The Varied Thrush is a rare visitor to the Santa Rita Mountains, so consider yourself lucky if you have spotted one there and added it to your bird sighting list.
This colorful large thrush normally lives in northern states, from Alaska to Oregon, Idaho, Montana and California. It winters in coastal Alaska and south. The dark blue-gray upperparts are accented with rusty colored throat, sides, and breast. The have rust colored eyebrows, and a black banded breast. The stomach is white as is the undertail. Their dark gray tail has white edges. Both the legs and feet are brown. The wings are also dark gray, with rusty-brown bars.
This is an aggressive species, watching over a bird feeder it claims as its own, running off any other birds that try to eat there. When not invading back yard bird feeders, its natural habitat is thick dense coniferous or deciduous forests.
As rare as this bird is in the Santa Ritas, if you happened to see one with white instead of orange, you are doubly lucky. This is a very rare occurrence in this species.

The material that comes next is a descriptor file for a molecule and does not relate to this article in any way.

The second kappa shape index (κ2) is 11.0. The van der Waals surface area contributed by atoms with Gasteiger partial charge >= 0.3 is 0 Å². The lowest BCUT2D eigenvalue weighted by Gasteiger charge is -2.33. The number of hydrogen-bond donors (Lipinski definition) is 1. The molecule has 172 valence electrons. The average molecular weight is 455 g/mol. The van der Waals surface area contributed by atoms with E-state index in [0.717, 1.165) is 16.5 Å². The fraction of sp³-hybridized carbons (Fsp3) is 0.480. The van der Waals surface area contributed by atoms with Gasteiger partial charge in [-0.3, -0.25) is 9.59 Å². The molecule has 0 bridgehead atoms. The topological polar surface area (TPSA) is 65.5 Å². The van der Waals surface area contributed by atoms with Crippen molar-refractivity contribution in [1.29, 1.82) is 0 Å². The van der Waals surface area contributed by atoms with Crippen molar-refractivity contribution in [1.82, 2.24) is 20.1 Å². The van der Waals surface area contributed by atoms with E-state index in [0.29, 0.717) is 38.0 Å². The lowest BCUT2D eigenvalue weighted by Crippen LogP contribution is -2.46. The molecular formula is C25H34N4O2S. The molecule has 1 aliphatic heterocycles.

They have an elusive call, so don’t expect to be able to find where they are perched, as the calls echoes and does not give away their location.
Reference: The Nature of Madera Canyon by Douglas W. Moore, Friends of Madera, 1999; whatbird.com
Kent Springs Trail
The Santa Rita Mountains are home to many rare bird and plant species, making it a unique place to visit and learn about. The Santa Rita Experimental Range Station offers lectures during the winter months on such topics as wildlife, geology, and plant life. The book called The Nature of Madera Canyon by Douglas W. Moore, Friends of Madera, 1999, is worth owning if these mountains interest you.
Another great reference book for hiking (and history) enthusiasts is The Hiker’s Guide to the Santa Rita Mountains by Betty Leavengood and Mike Liebert. Not only does Betty Leavengood cover all known trails (and some not-so-known), but her research is excellent on topics including the history of the Santa Ritas and prominent men and women that added richness to its history.
Old Baldy Trail
A good map when hiking is an essential component of your day pack. Although the Forest Service does have a map of the Santa Rita Mountains, there are no topographical contours to give you a good idea of how steep a certain trail is. Ditto for the map published by the Southern Arizona Hiking Club. If you want a topo map, you will have to turn to the USGS. These are available at Tucson Map and Flag in Tucson.